In 2016, news about a British data marketing firm called Cambridge Analytica started to surface in the United Kingdom and the United States of America. The firm was accused of covertly harvesting Facebook users’ data and crafting special advertisements that would appeal to those users during political campaigns. The news cycle, at the time, started to decrease as the politician that was linked to the news and the firm, Ted Cruz, has failed to win the Republican Party’s nomination for the US presidential election in 2016. In 2018, the Cambridge Analytica name made a strong comeback to the news after Chris Wylie, Cambridge Analytica’s director of research, -as he describes his role in the firm, and the scandal’s whistle-blower accused his firm of manipulating millions of voters in the UK during the Brexit referendum and the U.S. during the presidential elections in 2016. This manipulation, according to Wylie, was done by creating targeted ads that helped the Vote Leave and the Trump 2016 campaigns to maliciously,gain political victory by deceiving voters in these two countries. This act of deceiving was done by the ads containing, according to Wylie, fake news. While this might seem as a since-fictional claim, this claim goes in line with the claim Cambridge Analytica made about itself, as a company that is able to alter audience behavior. This study is an attempt to analyze and provide an account of the persuasion techniques that these ads contained. By underscoring these techniques, readers would be better able to identify such sophisticated ads and/or news. This is a comparative study that relied on existing research and literature in different disciplines and linked the components that were known about these types of ads, political communication, populism and online disinformation. The combination these elements have provided a clear guide to explore this understudied area. Moreover, this study was conducted by using qualitative research methods through the triangulation of multi-modal rhetorical and thematic analysis to investigate 50 Facebook ads/posters, and 20 television ads used by the Vote Leave Campaign in the UK and the Trump 2016 Presidential Campaign in the U.S., and compared the results of the persuasion techniques of both campaigns. The results suggest that both campaigns used highly similar persuasion techniques and strategies in crafting their ads, however, this similarity was also highly contextual.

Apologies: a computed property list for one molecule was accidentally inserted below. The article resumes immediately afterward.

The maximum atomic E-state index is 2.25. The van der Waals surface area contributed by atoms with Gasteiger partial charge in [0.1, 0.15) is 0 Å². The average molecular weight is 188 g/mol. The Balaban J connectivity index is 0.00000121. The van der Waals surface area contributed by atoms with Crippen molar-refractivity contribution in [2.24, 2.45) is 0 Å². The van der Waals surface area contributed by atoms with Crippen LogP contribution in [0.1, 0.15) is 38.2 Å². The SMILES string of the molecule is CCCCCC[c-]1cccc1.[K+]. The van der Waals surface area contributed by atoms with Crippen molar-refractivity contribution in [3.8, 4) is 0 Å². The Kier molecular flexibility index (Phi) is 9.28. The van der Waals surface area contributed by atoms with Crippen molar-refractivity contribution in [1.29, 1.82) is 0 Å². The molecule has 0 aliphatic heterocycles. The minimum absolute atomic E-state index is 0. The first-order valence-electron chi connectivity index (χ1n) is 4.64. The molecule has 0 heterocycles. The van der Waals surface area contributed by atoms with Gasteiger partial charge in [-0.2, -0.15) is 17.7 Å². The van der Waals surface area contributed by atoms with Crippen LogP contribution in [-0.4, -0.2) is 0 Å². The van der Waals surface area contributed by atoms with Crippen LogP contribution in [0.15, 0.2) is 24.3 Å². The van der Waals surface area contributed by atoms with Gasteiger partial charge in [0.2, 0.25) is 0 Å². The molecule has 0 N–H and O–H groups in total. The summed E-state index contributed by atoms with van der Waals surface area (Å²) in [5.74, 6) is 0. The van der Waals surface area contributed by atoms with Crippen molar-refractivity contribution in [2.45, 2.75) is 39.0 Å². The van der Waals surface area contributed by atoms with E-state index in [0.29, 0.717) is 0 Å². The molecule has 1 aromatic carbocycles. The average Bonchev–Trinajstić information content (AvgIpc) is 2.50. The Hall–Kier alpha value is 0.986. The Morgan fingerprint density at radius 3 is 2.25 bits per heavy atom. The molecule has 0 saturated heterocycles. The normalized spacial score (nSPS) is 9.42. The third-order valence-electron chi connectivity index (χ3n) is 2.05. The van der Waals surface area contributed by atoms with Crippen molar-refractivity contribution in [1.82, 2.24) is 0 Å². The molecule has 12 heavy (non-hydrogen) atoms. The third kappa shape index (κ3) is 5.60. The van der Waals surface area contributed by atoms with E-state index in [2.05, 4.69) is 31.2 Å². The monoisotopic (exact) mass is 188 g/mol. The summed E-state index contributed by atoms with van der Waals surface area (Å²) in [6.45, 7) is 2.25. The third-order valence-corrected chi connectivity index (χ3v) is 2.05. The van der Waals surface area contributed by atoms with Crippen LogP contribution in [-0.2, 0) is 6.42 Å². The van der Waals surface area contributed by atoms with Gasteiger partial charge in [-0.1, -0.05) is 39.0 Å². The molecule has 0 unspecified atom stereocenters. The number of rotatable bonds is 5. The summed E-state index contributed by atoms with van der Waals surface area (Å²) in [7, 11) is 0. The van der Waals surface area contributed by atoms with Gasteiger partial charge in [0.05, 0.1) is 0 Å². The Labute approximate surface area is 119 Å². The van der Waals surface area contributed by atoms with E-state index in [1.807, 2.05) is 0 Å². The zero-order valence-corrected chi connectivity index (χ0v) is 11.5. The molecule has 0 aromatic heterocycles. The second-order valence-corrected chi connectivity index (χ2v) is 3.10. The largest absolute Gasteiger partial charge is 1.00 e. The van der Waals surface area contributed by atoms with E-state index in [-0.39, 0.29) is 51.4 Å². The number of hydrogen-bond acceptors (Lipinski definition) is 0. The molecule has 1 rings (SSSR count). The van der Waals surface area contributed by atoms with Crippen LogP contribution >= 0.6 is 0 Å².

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Goncalves, J.
Media, Culture & Society
Erasmus School of History, Culture and Communication

Abdelfattah Ismaiel Abdelfattah Ali, Abdelfattah. (2021, July 12). “Take Back Control. Make America Great Again.” How the Vote Leave and the Trump 2016 campaigns persuaded voters.. Media, Culture & Society. Retrieved from